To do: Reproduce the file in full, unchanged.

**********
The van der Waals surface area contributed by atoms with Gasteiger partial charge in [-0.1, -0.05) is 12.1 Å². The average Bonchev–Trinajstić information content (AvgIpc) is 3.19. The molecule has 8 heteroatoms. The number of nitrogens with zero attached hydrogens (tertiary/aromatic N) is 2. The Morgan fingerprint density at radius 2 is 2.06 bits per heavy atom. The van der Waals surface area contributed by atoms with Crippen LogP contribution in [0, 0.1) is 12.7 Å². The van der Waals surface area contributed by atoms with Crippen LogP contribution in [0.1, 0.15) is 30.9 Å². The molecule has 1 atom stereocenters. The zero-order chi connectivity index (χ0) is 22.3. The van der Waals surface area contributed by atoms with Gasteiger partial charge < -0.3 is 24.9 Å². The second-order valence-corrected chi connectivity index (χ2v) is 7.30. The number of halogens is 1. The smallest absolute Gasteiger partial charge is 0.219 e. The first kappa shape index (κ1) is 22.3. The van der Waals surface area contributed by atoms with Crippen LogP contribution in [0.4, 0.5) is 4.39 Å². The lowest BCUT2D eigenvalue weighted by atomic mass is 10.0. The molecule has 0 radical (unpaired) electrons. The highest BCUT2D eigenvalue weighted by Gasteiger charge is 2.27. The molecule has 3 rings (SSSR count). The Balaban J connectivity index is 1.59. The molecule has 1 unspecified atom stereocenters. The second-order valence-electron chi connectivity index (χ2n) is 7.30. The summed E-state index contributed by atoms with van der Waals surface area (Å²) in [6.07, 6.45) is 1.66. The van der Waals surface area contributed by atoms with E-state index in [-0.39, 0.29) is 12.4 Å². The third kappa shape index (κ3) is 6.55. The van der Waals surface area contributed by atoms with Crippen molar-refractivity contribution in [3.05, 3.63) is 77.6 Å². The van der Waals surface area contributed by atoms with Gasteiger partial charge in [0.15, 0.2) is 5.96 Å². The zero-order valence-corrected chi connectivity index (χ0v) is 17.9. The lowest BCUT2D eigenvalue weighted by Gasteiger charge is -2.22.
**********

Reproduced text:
The van der Waals surface area contributed by atoms with Gasteiger partial charge in [-0.1, -0.05) is 12.1 Å². The average Bonchev–Trinajstić information content (AvgIpc) is 3.19. The molecule has 8 heteroatoms. The number of nitrogens with zero attached hydrogens (tertiary/aromatic N) is 2. The Morgan fingerprint density at radius 2 is 2.06 bits per heavy atom. The van der Waals surface area contributed by atoms with Crippen LogP contribution in [0, 0.1) is 12.7 Å². The van der Waals surface area contributed by atoms with Crippen LogP contribution in [0.1, 0.15) is 30.9 Å². The molecule has 1 atom stereocenters. The zero-order chi connectivity index (χ0) is 22.3. The van der Waals surface area contributed by atoms with Gasteiger partial charge < -0.3 is 24.9 Å². The second-order valence-corrected chi connectivity index (χ2v) is 7.30. The number of halogens is 1. The smallest absolute Gasteiger partial charge is 0.219 e. The first kappa shape index (κ1) is 22.3. The van der Waals surface area contributed by atoms with Crippen LogP contribution in [0.4, 0.5) is 4.39 Å². The lowest BCUT2D eigenvalue weighted by atomic mass is 10.0. The molecule has 0 radical (unpaired) electrons. The highest BCUT2D eigenvalue weighted by Gasteiger charge is 2.27. The molecule has 3 rings (SSSR count). The Balaban J connectivity index is 1.59. The molecule has 1 unspecified atom stereocenters. The second-order valence-electron chi connectivity index (χ2n) is 7.30. The summed E-state index contributed by atoms with van der Waals surface area (Å²) in [6.07, 6.45) is 1.66. The van der Waals surface area contributed by atoms with E-state index in [-0.39, 0.29) is 12.4 Å². The third kappa shape index (κ3) is 6.55. The van der Waals surface area contributed by atoms with Crippen molar-refractivity contribution in [3.05, 3.63) is 77.6 Å². The van der Waals surface area contributed by atoms with Gasteiger partial charge in [0.15, 0.2) is 5.96 Å². The zero-order valence-corrected chi connectivity index (χ0v) is 17.9. The lowest BCUT2D eigenvalue weighted by Gasteiger charge is -2.22.